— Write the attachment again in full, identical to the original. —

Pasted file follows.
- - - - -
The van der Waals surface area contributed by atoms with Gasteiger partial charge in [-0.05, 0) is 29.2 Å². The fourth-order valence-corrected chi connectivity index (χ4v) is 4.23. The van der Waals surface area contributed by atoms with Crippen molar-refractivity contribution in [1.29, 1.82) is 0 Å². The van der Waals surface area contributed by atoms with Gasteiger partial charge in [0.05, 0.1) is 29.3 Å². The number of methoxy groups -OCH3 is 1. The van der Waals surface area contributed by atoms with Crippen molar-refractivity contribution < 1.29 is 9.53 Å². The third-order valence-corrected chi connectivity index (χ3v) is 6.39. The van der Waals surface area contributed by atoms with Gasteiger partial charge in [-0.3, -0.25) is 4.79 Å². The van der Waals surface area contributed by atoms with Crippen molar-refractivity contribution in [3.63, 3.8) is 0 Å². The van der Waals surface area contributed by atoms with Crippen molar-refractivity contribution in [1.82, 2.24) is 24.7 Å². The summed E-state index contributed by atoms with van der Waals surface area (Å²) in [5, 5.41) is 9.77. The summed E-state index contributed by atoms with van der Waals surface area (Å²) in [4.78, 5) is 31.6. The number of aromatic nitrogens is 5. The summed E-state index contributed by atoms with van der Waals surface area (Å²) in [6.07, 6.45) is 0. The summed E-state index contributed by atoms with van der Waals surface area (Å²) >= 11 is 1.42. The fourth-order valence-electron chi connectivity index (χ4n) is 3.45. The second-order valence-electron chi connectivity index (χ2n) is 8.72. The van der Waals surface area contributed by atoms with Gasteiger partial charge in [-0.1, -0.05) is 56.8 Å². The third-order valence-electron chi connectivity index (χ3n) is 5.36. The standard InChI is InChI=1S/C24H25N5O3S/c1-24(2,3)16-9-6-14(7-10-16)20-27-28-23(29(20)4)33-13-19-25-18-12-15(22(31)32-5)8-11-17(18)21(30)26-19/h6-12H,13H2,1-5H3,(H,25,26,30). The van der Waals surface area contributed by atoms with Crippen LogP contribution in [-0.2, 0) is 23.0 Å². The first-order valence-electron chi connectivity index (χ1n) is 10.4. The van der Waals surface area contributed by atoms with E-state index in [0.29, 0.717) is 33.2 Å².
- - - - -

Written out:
The van der Waals surface area contributed by atoms with Gasteiger partial charge in [-0.05, 0) is 29.2 Å². The fourth-order valence-corrected chi connectivity index (χ4v) is 4.23. The van der Waals surface area contributed by atoms with Crippen molar-refractivity contribution in [1.29, 1.82) is 0 Å². The van der Waals surface area contributed by atoms with Gasteiger partial charge in [0.05, 0.1) is 29.3 Å². The number of methoxy groups -OCH3 is 1. The van der Waals surface area contributed by atoms with Crippen molar-refractivity contribution < 1.29 is 9.53 Å². The third-order valence-corrected chi connectivity index (χ3v) is 6.39. The van der Waals surface area contributed by atoms with Gasteiger partial charge in [-0.3, -0.25) is 4.79 Å². The van der Waals surface area contributed by atoms with Crippen molar-refractivity contribution in [3.63, 3.8) is 0 Å². The van der Waals surface area contributed by atoms with Crippen molar-refractivity contribution in [1.82, 2.24) is 24.7 Å². The summed E-state index contributed by atoms with van der Waals surface area (Å²) in [5, 5.41) is 9.77. The summed E-state index contributed by atoms with van der Waals surface area (Å²) in [4.78, 5) is 31.6. The number of aromatic nitrogens is 5. The summed E-state index contributed by atoms with van der Waals surface area (Å²) in [6.07, 6.45) is 0. The summed E-state index contributed by atoms with van der Waals surface area (Å²) >= 11 is 1.42. The fourth-order valence-electron chi connectivity index (χ4n) is 3.45. The second-order valence-electron chi connectivity index (χ2n) is 8.72. The van der Waals surface area contributed by atoms with Gasteiger partial charge in [-0.1, -0.05) is 56.8 Å². The third-order valence-electron chi connectivity index (χ3n) is 5.36. The standard InChI is InChI=1S/C24H25N5O3S/c1-24(2,3)16-9-6-14(7-10-16)20-27-28-23(29(20)4)33-13-19-25-18-12-15(22(31)32-5)8-11-17(18)21(30)26-19/h6-12H,13H2,1-5H3,(H,25,26,30). The van der Waals surface area contributed by atoms with Crippen LogP contribution in [-0.2, 0) is 23.0 Å². The first-order valence-electron chi connectivity index (χ1n) is 10.4. The van der Waals surface area contributed by atoms with E-state index in [0.29, 0.717) is 33.2 Å².